Yes, there are some works in which it looks like there’s a hole in the ceiling and sunlight is coming through, but there are no holes. It’s just that when you point the lamp up at the ceiling, it reflects back white. There is one work in which the ceiling opens up like a chrysanthemum, and the middle of it is completely white. That one was produced by putting the lamp as far below as possible and pointing it directly upwards.
The ‘Ciel Tombé’ series, like all of your work, is an illustration of what people have excavated in order to build or service the city above, but even when you depict the inhabited urban environment, people hardly ever appear in your work. The overall impression is that you are focusing on the idea of cities as structures rather than as habitats.
It’s not that people never feature in my photographs; they do occasionally. The main reason for this is simply that I photograph places where there happen not to be any people, such as the rivers running through Shibuya and so on. I’ve also photographed the city from high places, such as the viewing decks in skyscrapers, so although there are people in those photographs, you can barely see them.
The second reason is, at least speaking for myself, that if you want to take pictures of people, you really have to approach it with that in mind. I just don’t really think of taking photos of people.
I don’t think of the city as a physical structure, but rather as the inherent product of people’s lives. So the question of how to photograph people is still a mystery to me. When I think about what the essence of the city is to me, it’s somewhere in those instants like the door of a subway train opening, or being in a convenience store and opening up a copy of Pia magazine. It’s at those instants that I feel the city. And those instants are hard to visualize. Many photographers would try to represent the city through people by going to busy stations like Shinjuku and Ikebukuro and photographing the crowds, but I don’t particularly feel anything when I see those kinds of photos. So if I were to start photographing people I wonder how I would do it. It’s a big question. But having photographed Tokyo from high places for some twenty years, I’ve seen the changes. In that sense you feel the effect of people, in terms of their activity. In that sense, you can perceive the city as a habitat.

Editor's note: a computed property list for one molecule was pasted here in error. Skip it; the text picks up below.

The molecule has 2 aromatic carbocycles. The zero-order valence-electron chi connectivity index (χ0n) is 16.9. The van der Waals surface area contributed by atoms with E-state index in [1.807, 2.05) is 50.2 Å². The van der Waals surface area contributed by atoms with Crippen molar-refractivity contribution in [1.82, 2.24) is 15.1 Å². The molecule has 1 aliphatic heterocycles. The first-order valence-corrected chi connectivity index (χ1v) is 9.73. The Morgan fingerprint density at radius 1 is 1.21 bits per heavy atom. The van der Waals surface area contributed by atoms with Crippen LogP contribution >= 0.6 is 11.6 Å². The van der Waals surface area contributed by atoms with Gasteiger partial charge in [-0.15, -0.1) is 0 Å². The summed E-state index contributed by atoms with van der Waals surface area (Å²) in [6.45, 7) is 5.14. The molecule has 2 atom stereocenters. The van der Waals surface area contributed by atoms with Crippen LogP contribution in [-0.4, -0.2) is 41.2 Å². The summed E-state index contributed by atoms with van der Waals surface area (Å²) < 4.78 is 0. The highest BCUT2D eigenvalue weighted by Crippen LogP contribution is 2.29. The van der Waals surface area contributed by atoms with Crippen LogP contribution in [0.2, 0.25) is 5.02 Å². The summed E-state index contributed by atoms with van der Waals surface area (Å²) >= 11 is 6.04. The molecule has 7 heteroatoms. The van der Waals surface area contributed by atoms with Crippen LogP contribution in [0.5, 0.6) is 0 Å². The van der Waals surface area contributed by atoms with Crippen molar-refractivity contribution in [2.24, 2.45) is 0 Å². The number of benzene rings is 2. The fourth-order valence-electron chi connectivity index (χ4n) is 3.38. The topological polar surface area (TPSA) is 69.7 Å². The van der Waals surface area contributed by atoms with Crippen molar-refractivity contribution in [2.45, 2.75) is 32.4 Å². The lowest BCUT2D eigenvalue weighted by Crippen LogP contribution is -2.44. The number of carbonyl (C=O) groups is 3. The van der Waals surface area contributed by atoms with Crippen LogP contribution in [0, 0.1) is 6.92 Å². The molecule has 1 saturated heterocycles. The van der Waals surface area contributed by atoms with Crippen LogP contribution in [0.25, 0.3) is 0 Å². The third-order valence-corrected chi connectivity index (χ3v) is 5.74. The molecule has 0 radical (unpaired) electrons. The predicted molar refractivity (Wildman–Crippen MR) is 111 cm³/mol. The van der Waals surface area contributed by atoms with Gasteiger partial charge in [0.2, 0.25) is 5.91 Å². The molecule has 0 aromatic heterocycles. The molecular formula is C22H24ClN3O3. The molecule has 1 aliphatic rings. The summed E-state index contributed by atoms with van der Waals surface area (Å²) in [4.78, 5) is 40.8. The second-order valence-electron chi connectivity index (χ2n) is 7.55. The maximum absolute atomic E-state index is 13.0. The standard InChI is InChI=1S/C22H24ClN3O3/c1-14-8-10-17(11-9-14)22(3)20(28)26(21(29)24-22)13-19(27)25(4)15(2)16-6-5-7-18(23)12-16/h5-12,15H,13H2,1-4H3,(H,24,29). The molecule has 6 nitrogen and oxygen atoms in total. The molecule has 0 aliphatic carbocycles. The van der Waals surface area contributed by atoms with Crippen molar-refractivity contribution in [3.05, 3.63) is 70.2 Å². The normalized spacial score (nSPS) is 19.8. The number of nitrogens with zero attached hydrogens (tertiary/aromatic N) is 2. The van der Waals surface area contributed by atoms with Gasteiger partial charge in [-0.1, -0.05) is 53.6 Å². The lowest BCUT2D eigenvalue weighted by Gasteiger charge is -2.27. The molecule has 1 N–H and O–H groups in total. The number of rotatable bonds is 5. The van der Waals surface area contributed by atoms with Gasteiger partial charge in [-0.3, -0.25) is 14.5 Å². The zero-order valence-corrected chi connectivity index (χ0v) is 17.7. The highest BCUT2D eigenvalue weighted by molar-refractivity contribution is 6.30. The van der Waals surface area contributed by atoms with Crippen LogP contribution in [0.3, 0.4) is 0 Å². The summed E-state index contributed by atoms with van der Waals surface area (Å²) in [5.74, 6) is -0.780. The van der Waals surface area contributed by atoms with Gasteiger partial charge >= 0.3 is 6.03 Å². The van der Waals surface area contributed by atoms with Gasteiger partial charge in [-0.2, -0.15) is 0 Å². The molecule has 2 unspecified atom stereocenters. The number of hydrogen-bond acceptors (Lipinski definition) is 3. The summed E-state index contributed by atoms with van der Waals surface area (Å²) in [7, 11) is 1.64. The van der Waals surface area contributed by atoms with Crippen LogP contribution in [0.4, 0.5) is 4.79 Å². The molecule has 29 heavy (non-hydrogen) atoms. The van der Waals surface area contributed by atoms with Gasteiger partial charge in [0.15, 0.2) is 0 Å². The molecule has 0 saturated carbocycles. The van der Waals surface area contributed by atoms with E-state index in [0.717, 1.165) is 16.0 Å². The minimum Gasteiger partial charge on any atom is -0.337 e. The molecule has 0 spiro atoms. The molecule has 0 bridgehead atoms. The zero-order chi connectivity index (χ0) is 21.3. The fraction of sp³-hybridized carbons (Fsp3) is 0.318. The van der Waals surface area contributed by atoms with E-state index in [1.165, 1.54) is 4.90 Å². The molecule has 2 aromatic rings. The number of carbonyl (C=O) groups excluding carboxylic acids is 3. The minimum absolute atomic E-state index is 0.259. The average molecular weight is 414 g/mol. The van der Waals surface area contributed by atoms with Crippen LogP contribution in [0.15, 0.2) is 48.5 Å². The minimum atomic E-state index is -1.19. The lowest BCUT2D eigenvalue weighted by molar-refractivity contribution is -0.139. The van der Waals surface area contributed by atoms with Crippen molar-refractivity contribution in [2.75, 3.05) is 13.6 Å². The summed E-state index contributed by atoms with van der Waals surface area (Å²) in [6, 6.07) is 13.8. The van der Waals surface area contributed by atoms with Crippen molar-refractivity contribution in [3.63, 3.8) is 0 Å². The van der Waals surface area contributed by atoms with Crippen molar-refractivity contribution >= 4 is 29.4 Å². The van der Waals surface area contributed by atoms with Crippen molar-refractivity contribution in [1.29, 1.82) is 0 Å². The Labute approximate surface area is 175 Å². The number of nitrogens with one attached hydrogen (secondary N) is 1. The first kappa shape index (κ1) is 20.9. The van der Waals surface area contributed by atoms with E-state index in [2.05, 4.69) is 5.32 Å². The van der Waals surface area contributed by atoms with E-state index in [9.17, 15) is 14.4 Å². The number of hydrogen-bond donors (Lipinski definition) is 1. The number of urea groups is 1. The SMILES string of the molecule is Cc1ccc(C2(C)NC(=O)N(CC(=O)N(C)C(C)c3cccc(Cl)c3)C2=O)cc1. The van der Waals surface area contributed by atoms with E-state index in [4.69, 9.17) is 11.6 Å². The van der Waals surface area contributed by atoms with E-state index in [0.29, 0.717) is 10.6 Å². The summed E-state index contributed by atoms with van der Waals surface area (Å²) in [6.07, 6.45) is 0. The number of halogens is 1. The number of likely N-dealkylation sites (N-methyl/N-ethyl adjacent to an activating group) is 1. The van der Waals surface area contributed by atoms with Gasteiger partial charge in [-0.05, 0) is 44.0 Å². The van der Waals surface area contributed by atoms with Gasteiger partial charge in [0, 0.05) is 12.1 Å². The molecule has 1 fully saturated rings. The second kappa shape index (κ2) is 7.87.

How have your perceptions of Tokyo changed in those twenty years that you have been photographing the city from tall buildings?
For a start, the way the buildings are made has changed. So it’s harder to take photos now. It’s hard to continue to make that kind of work. Now, a number of skyscrapers that were planned during Japan’s bubble years are being built. They’re still building them. More and more finely detailed buildings are emerging in the center of the city. The skyline of Tokyo itself has changed. Then, with the exception of the work of some architects, some of these tall buildings have a very administrative, managerial aura to them. The world has come to worry more about how things are going to turn out. I feel that’s the mood of our time.
What do you think this feeling of anxiety stems from? Is it an anxiety about destruction of the city, for example, the expectation of a major earthquake?